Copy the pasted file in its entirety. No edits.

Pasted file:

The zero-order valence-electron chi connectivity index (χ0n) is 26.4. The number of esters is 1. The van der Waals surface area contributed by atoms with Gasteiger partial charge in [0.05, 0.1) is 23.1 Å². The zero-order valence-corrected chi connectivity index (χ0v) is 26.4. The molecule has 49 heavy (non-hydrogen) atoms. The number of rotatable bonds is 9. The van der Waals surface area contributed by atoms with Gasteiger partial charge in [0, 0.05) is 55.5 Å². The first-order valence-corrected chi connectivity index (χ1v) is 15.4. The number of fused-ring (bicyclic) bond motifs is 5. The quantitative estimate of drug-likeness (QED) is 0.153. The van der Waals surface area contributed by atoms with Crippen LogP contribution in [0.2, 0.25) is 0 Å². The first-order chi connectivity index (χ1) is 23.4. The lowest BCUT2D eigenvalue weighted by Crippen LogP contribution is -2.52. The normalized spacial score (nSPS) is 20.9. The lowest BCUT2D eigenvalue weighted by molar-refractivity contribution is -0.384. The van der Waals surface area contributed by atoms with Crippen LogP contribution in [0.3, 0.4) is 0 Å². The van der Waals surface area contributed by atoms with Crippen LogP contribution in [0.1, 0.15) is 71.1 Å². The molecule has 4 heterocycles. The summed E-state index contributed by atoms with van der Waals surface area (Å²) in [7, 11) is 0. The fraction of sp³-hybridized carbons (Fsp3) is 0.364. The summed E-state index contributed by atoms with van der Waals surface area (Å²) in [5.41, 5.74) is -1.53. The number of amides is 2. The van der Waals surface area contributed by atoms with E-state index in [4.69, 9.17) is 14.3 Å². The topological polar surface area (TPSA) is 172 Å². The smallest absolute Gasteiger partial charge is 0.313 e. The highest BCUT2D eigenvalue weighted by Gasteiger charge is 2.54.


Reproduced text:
The zero-order valence-electron chi connectivity index (χ0n) is 26.4. The number of esters is 1. The van der Waals surface area contributed by atoms with Gasteiger partial charge in [0.05, 0.1) is 23.1 Å². The zero-order valence-corrected chi connectivity index (χ0v) is 26.4. The molecule has 49 heavy (non-hydrogen) atoms. The number of rotatable bonds is 9. The van der Waals surface area contributed by atoms with Gasteiger partial charge in [0, 0.05) is 55.5 Å². The first-order valence-corrected chi connectivity index (χ1v) is 15.4. The number of fused-ring (bicyclic) bond motifs is 5. The quantitative estimate of drug-likeness (QED) is 0.153. The van der Waals surface area contributed by atoms with Crippen LogP contribution in [0.2, 0.25) is 0 Å². The first-order chi connectivity index (χ1) is 23.4. The lowest BCUT2D eigenvalue weighted by Crippen LogP contribution is -2.52. The normalized spacial score (nSPS) is 20.9. The lowest BCUT2D eigenvalue weighted by molar-refractivity contribution is -0.384. The van der Waals surface area contributed by atoms with Crippen LogP contribution in [0.3, 0.4) is 0 Å². The van der Waals surface area contributed by atoms with Crippen LogP contribution in [0.1, 0.15) is 71.1 Å². The molecule has 4 heterocycles. The summed E-state index contributed by atoms with van der Waals surface area (Å²) in [7, 11) is 0. The fraction of sp³-hybridized carbons (Fsp3) is 0.364. The summed E-state index contributed by atoms with van der Waals surface area (Å²) in [5.41, 5.74) is -1.53. The number of amides is 2. The van der Waals surface area contributed by atoms with E-state index in [4.69, 9.17) is 14.3 Å². The topological polar surface area (TPSA) is 172 Å². The smallest absolute Gasteiger partial charge is 0.313 e. The highest BCUT2D eigenvalue weighted by Gasteiger charge is 2.54.